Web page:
A New Force at Sea: George Dewey and the Rise of the American Navy
David A. Smith
This April, JMC fellow David A. Smith will release a new book, A New Force at Sea: George Dewey and the Rise of the American Navy:
A New Force at Sea tells the story of one of the most important officers in the U.S. Navy between the Civil War and World War II. Born in Montpelier, Vermont, George Dewey attended the still relatively new U.S. Naval Academy, graduating in 1858. He served with distinction in the Civil War in the Union Navy, saw a significant amount of action in the Mississippi River and along the Atlantic coast, and was singled out for his leadership and bravery by his superior officers. In the wake of the war, Dewey remained in the Navy as an officer, but the American people were generally uninterested in any role their nation could play in the broader world and the Navy languished. Dewey however, refined his perception of what American global naval strategy could be.
By the time the Spanish-American War broke out in 1898, Dewey commanded a squadron of ships on the far side of the Pacific. His victory in the Battle of Manila Bay instantly made him the most famous American military figure after Ulysses S. Grant.
The degree to which Dewey bore responsibility for embroiling the United States in what came to be known as the Philippine Insurrection was overlooked by an American public that eagerly named children for him, composed songs in his honor, and competed to stage the most extravagant civic celebrations of the quiet naval officer from Vermont. It was a public role for which he was ill-suited.
Such was Dewey’s celebrity that he when he returned to the United States he was instantly spoken of as a serious candidate for the Presidency in 1900. After an abortive and half-hearted candidacy that damaged his public reputation, Congress raised his rank to the newly created “Admiral of the Navy,” the rank he would hold for the rest of his life. He became the embodiment of Theodore Roosevelt’s “big stick” attitude and the national symbol for American naval power. He served as the chairman of the new General Board of the United States Navy, created in 1900 as the first body to address questions of strategy and operational readiness.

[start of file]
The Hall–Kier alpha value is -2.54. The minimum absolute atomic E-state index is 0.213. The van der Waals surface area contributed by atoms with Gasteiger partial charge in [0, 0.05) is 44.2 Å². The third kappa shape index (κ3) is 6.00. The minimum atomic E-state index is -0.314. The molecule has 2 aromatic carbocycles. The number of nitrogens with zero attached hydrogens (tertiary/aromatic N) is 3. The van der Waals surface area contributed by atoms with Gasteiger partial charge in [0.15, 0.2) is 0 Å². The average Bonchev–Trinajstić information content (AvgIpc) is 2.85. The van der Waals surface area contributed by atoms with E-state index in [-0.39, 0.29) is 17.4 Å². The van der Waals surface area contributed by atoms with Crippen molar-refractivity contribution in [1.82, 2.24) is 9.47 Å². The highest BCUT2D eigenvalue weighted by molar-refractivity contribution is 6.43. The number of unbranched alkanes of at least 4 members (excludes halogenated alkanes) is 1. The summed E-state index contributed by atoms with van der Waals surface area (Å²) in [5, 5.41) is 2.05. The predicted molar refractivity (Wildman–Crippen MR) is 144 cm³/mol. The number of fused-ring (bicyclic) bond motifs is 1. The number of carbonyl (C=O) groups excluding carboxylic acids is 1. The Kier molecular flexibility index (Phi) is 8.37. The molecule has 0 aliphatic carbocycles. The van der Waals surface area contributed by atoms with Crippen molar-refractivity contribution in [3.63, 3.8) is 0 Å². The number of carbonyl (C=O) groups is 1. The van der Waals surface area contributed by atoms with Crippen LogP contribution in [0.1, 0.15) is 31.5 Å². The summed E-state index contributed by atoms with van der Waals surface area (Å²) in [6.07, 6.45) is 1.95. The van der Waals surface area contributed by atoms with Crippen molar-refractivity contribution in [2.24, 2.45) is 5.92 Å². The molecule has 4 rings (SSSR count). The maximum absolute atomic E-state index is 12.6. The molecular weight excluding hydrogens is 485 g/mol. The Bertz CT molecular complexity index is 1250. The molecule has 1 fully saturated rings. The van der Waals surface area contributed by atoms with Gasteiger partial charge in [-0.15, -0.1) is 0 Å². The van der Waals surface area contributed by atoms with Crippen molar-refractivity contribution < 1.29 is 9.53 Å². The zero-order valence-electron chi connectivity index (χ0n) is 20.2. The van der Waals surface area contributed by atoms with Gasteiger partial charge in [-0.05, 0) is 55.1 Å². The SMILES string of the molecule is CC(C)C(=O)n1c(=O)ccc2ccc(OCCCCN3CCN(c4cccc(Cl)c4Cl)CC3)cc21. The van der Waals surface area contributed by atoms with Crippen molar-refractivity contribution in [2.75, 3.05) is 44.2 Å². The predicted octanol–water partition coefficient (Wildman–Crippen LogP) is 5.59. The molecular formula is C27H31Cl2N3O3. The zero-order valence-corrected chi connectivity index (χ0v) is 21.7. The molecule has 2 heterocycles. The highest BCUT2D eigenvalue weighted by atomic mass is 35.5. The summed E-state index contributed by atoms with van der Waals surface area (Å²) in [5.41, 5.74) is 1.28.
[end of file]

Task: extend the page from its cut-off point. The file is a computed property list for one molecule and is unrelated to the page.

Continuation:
Dewey had a profound understanding that his career bridged two seminal periods in American naval history, and clearly understood the repercussions of his victory at Manila. He died in Washington in January 1917, shortly before the United States entered World War I fighting against Germany as he had foretold years earlier. He was buried at Arlington National Cemetery but shortly after reinterred at the Washington National Cathedral, the only U.S. military officer to have such an honor.
David A. Smith is a Senior Lecturer in American History at Baylor University in Waco, Texas. In addition to being the author of A New Force at Sea and Money for Art: The Tangled Web of Art and Politics in American Democracy (Ivan R. Dee, 2008), his columns on art, culture and politics have appeared in the Weekly Standard, the Wall Street Journal, the Dallas Morning News, the Austin American-Statesman, and the Waco Tribune-Herald. He has been featured on NPR’s Morning Edition, the Mars Hill Audio Journal, The Jim Bohannon Show, WNYC’s “Soundcheck,” KERA’s “Think,” WBAP’s “Mark Davis Show,” and numerous other national and regional radio shows. An avid public speaker, he has spoken to civic organizations ranging from art galleries to the Rotary Club, the National Society of the Colonial Dames of America, the Fort Worth World Affairs Council, and the Audie Murphy Museum. He serves on the board of directors of the Waco Cultural Arts Fest, and his book reviews have appeared in outlets from the Washington Times to the Naval War College Review. He has won awards for his teaching at Baylor and at the University of Missouri.
Dr. Smith is a Jack Miller Center fellow.
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